Throughout, the blunt immediacy of Coats’ stream of consciousness verbal assaults evoke bleak imagery and near-Apocalyptic visions. On the cacophonous “Plank Of Fire,” his siren-like bellowing cuts through the ear-splitting guitar-bass-drum calamity with the desirous conviction of Cheap Trick’s Robin Zander and the scorch-throated haphazard slacker attitude of Kurt Cobain.
This sense of unguarded post-adolescent anxiety thrives on “Glass Slipper,” another brutal attack bristling with appropos chaotic menace. Though less ferocious, the fucked-over disconsolate condescension of “Stabbed In The Back Of The Heart” slithers along with nearly as much abrasive fury.
The fact that the Missouri-born Boston-bred Coats has moved around like a vagabond may have some bearing on his hardened lyrical outlook. Even after finally settling in a tough Philadelphia neighborhood (the seedy section below South Street), Coats has had to deal with the frustration of getting sucker punched for no reason. To add insult to injury, Campbell once got her purse snatched. But through it all, these admitted Cure fans have managed to open for Marilyn Manson (“He’s a really sweet guy,” Coats justfies) and tour cross-country.
Did anyone in your family inspire you to become a musician?
DIMITRI COATS: My grandmother was an opera singer in Poland. I met her before she died. She didn’t have many teeth left. She had turned into an alcoholic bag lady with twenty cats who fed neighboring pigeons. She sang to me once and it was incredible. She broke into a perfect wall shaking, glass breaking prelude to some opera.
What’s with the cool Burning Brides moniker?
We wanted a name that was dark and beautiful and rolled off the tongue well, like the Flaming Lips. There’s a whole phenomenon in ancient India where they’d throw a widow into a funeral pyre with her dead husband while she was still alive. Hence, the name.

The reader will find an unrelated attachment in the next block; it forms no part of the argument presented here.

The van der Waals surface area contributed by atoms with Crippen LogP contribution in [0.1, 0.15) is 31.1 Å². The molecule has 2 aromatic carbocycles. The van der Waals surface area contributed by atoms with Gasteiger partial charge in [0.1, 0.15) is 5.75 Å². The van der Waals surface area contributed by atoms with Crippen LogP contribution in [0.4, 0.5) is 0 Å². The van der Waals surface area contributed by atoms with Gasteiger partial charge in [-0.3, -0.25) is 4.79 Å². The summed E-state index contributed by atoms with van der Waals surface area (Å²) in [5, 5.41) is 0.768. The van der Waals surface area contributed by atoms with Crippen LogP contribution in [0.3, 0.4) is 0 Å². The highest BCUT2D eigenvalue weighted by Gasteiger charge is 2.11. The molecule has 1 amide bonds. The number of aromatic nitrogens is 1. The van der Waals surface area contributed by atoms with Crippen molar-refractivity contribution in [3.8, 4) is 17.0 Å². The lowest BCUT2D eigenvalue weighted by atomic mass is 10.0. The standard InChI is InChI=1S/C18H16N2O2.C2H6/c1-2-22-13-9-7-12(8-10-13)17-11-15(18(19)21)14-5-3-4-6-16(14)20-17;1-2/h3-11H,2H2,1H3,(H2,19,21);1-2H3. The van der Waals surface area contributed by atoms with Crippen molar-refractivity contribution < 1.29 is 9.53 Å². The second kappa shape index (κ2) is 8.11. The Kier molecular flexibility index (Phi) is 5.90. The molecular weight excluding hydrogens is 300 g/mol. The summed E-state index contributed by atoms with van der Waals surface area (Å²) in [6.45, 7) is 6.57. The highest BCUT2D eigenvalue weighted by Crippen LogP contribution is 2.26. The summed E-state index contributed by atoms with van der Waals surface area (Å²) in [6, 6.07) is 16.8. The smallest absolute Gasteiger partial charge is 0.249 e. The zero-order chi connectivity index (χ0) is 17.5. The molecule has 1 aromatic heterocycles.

Were there any political implications affecting the title of Fall Of The Plastic Empire?
I look at it as gazing into a crystal ball and predicting the current state of music. This plastic pop they’re calling rock will eventually crumble like it did before Nirvana came along. We need a pop or death metal band to shake things up. Going back to the Beatles, they could use any color on their palette. They’d go from “Helter Skelter” to ”Honey Pie” in three seconds. That’s what great artists like David Bowie and the Rolling Stones can do. It’s what good dynamic art is. We throw everything that inspires us into the mix. We’re not gonna rope ourselves off in one corner like some bands do.
I like the neo-psychedelic edge some songs have. Do you listen to the ’60s-based Nuggets collection?
Yeah. I got that. I just smoked half a joint and listened to the Kinks Face To Face. I work at the Philadelphia Record Exchange. It’s a great record store with a bunch of old heads who collect rare psych. I’ve been inundated by that stuff. The boss is J.C., the guitarist in the Strapping Fieldhands. He drew the skeletons on our inside cover.
I thought your most dynamic song was “Arctic Snow.” It had a delectable emo feel.
I’m not a big emo fan. That’s just me tapping into a Wipers song. It started off as a slower ballad. Then, I detuned it, sped it up, and thought, ‘Hey. This is like the Wipers!’ I gave it a Beatles chorus and a Slayer ending.
“Elevator” has a rambunctious hardcore tension reminiscent of Black Flag or the Misfits.
That’s a bout an elevator ride down to hell; a Faustus time to pay up ‘thing’ Christopher Marlowe wrote about. He’s a scientist who’s frustrated because he can’t explain the Wonders of the World through science. So he sells his soul to the devil. He gets to expereince wonderful things, but has to pay when the clock strikes midnight.
How do you usually go about creating your songs?
I sit around, get stoned, listen to records, then I can’t contain myself anymore and pick up the guitar and all the records I’ve been listening to pour out. It could be the Bee Gees and Odessa meets Venom. Rock and Roll is a superior artform. It was refreshing to enter that world after coming from such a high art background. There are no rules. We could do what we want and feel like we’re 18 again.
What did veteran producer Brian Mc Tear add to the project?
He’d recorded Mazarin and he has a real pop sensibility. We knew there’d be a lot of dynamic melodies on this record. He was good at suggesting where harmonies should go or where a lift with a tambourine should be. He’s also a decent musician who makes you feel comfortable in the studio. He’s like, ‘Go ahead. Get stoned.’